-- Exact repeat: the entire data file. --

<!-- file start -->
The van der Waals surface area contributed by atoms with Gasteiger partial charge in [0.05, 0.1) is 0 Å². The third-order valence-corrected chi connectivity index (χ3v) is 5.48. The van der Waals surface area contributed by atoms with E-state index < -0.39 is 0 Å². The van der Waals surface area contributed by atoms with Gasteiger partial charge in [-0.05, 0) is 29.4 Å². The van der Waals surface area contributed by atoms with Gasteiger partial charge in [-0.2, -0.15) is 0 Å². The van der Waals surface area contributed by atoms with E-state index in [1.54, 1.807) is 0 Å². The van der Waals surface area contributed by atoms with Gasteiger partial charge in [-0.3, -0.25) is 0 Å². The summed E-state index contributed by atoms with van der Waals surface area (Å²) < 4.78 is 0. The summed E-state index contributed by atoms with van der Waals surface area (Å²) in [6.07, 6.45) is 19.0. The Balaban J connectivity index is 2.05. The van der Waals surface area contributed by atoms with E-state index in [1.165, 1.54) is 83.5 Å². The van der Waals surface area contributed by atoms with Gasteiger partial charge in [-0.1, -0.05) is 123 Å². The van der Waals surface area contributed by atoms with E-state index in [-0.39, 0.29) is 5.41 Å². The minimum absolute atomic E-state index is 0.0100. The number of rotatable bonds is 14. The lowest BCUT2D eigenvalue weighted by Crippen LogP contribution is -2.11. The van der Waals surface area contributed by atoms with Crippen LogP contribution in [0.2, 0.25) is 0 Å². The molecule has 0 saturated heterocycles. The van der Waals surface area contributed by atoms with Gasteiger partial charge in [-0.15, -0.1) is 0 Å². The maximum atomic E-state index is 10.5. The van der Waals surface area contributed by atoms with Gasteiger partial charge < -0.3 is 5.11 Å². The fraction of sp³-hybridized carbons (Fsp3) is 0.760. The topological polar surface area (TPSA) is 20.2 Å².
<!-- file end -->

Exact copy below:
The van der Waals surface area contributed by atoms with Gasteiger partial charge in [0.05, 0.1) is 0 Å². The third-order valence-corrected chi connectivity index (χ3v) is 5.48. The van der Waals surface area contributed by atoms with E-state index < -0.39 is 0 Å². The van der Waals surface area contributed by atoms with Gasteiger partial charge in [-0.05, 0) is 29.4 Å². The van der Waals surface area contributed by atoms with Gasteiger partial charge in [-0.2, -0.15) is 0 Å². The van der Waals surface area contributed by atoms with E-state index in [1.54, 1.807) is 0 Å². The van der Waals surface area contributed by atoms with Gasteiger partial charge in [-0.3, -0.25) is 0 Å². The summed E-state index contributed by atoms with van der Waals surface area (Å²) < 4.78 is 0. The summed E-state index contributed by atoms with van der Waals surface area (Å²) in [6.07, 6.45) is 19.0. The Balaban J connectivity index is 2.05. The van der Waals surface area contributed by atoms with E-state index in [1.165, 1.54) is 83.5 Å². The van der Waals surface area contributed by atoms with Gasteiger partial charge in [-0.1, -0.05) is 123 Å². The van der Waals surface area contributed by atoms with E-state index in [-0.39, 0.29) is 5.41 Å². The minimum absolute atomic E-state index is 0.0100. The number of rotatable bonds is 14. The lowest BCUT2D eigenvalue weighted by Crippen LogP contribution is -2.11. The van der Waals surface area contributed by atoms with Crippen LogP contribution in [0.2, 0.25) is 0 Å². The molecule has 0 saturated heterocycles. The van der Waals surface area contributed by atoms with Gasteiger partial charge in [-0.15, -0.1) is 0 Å². The maximum atomic E-state index is 10.5. The van der Waals surface area contributed by atoms with Gasteiger partial charge < -0.3 is 5.11 Å². The fraction of sp³-hybridized carbons (Fsp3) is 0.760. The topological polar surface area (TPSA) is 20.2 Å².